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A true test: do IMF programs hurt the poor?

Listed author(s):
  • Zlata Hajro
  • Joseph Joyce

This article analyses the effect of IMF programs on poverty with data from 82 countries during 1985-2000. Two indicators of poverty, infant mortality rates and the human development index (HDI), are utilized, and the effects of the IMF's concessionary and nonconcessionary programs are investigated, as well as economic and institutional factors. The results show that the IMF's programs have no significant direct impact on poverty. Growth and good institutions, however, both have significant impacts, lowering infant mortality and increasing the HDI. The Fund's concessionary programs increase the impact of growth on lowering infant mortality, while the nonconcessionary programs lower the impact of growth on the HDI. “Where a great proportion of the people are suffered to languish in helpless misery, that country must be ill policed, and wretchedly governed; a decent provision for the poor is the true test of civilization.” -Samuel Johnson, 1791 “… once a country was in crisis, IMF funds and programs not only failed to stabilize the situation but in many cases actually made things worse, especially for the poor.” -Joseph Stiglitz, 2002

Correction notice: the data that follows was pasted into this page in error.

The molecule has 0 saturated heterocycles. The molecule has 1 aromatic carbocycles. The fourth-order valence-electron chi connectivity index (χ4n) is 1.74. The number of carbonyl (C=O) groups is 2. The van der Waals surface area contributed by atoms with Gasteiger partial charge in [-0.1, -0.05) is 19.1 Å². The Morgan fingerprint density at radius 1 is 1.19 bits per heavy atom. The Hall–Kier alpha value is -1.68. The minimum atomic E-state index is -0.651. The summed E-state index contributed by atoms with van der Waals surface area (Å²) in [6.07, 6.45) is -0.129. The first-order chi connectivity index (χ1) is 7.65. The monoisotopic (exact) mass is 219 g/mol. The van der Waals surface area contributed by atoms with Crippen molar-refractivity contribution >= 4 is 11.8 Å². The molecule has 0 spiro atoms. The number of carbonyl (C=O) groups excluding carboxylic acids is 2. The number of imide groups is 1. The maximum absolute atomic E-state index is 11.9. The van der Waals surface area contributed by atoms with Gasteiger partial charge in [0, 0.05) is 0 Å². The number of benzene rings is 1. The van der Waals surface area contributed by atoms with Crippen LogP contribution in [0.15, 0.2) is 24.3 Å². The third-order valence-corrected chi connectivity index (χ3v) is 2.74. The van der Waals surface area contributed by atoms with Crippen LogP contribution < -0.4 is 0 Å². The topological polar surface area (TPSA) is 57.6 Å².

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Article provided by Taylor & Francis Journals in its journal Applied Economics.

Volume (Year): 41 (2009)
Issue (Month): 3 ()
Pages: 295-306

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Handle: RePEc:taf:applec:v:41:y:2009:i:3:p:295-306
DOI: 10.1080/00036840601007229
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